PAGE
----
It's the middle of the night when you suddenly awaken with an excruciating headache and numbness on the left side of your body. An ambulance rushes you...
AKRON, Ohio — It’s the middle of the night when you suddenly awaken with an excruciating headache and numbness on the left side of your body.
An ambulance rushes you to the nearest emergency room, where you are whisked away for a CT scan of your brain to determine whether you’re suffering from a stroke.
Who reads the results?
Not necessarily a doctor in the same hospital — or even the same state or country.
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A new field known as “teleradiology” has been evolving in recent years to provide around-the-clock access to radiologists who may be hundreds or thousands of miles away.
By using sophisticated broadband transmission, teleradiology companies send tests from hospitals or imaging centers to secure Internet sites, where radiologists anywhere can view them and prepare a report in minutes.
Aris Teleradiology in Hudson, Ohio, is the one of the latest additions to the burgeoning field.
Aris employs and contracts with radiologists in Las Vegas, California, Detroit, Chicago and other areas in the United States — as well as one in Israel — to interpret tests and provide reports within 30 minutes.
Teleradiology helps address a national shortage of radiologists, which makes it difficult for many smaller hospitals to staff their facilities after hours or to recruit subspecialists, said Dr. Malay Mody, an Akron radiologist and medical director for Aris.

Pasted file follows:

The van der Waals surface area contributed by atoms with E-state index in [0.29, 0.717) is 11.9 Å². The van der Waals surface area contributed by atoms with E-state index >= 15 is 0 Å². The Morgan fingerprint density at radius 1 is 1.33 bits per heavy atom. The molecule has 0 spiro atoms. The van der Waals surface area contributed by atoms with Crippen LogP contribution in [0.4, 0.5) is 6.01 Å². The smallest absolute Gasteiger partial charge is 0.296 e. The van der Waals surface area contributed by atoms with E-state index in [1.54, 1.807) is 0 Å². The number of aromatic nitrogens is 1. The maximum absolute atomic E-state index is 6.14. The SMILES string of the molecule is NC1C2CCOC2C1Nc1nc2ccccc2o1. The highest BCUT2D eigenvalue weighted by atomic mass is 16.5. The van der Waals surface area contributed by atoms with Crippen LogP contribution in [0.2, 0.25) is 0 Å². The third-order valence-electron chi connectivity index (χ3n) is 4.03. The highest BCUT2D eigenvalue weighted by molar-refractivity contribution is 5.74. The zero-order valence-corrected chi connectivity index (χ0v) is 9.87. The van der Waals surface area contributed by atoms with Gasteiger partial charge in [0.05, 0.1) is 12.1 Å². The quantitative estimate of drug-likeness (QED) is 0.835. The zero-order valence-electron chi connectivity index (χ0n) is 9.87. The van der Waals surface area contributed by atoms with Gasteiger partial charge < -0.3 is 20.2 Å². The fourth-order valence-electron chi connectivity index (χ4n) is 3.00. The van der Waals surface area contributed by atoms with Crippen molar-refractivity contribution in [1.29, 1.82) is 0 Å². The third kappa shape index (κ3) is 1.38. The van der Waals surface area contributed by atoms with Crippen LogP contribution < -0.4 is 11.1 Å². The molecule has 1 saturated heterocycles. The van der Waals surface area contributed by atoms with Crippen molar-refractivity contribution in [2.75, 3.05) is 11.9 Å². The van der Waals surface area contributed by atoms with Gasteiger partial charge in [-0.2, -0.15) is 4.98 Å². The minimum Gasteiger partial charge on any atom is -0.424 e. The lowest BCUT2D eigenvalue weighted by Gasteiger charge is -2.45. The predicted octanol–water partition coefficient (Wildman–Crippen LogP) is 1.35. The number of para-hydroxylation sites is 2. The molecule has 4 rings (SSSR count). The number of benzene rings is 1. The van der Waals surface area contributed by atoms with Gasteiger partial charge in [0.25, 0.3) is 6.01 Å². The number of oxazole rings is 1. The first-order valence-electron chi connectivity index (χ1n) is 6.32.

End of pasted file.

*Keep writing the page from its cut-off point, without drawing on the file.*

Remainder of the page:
The result, proponents say, is quicker and better test results for patients.
“The teleradiologist provides additional manpower in the sense that if you have hospitals that are in underserved areas and it’s hard to get radiologists to live there; it brings manpower to these underserved areas,” Mody said. “… Through teleradiology, that study gets sent to an expert and they get an expert reading back.”
Mody is among 29 radiologists in Akron Radiology, which has a 35 percent stake in Aris. Summa Health System in Akron is the majority owner, with 65 percent. Aris has invested more than $1.5 million in the technology to launch the business, company president Carl Kozlowski said.
The venture’s first client is WRH Health System in Wadsworth, Ohio, which uses Aris Teleradiology to read images from a hospital from 9 p.m. to 7 a.m. daily, when no full-time radiologists are on site, Kozlowski said.
The recent growth in teleradiology prompted the American College of Radiology to study the trend several years ago and issue recommendations.
Much of the concern centers on the use of overseas radiologists to interpret tests done in U.S. facilities.
Medicare and many private health insurers pay only for reports from doctors on U.S. soil.
But to get around that requirement, some teleradiology businesses use overseas radiologists to provide a “preliminary report” to clients who need after-hours interpretation of images. A U.S. radiologist then issues the “final report” during business hours.
To help radiology groups in the United States cover overnight shifts, Aris plans to open a location in Hawaii.
Akron already has an office in Hawaii that its doctors use to view tests via a secure Internet connection from three Ohio hospitals from midnight to 7 a.m. Because of the six-hour time difference, doctors in Hawaii are not working in the middle of the night.
The doctors take turns working in Hawaii for two weeks — a perk that can help recruit radiologists.
And, Mody added, “the patients benefit because it’s being done by somebody who’s fully awake.”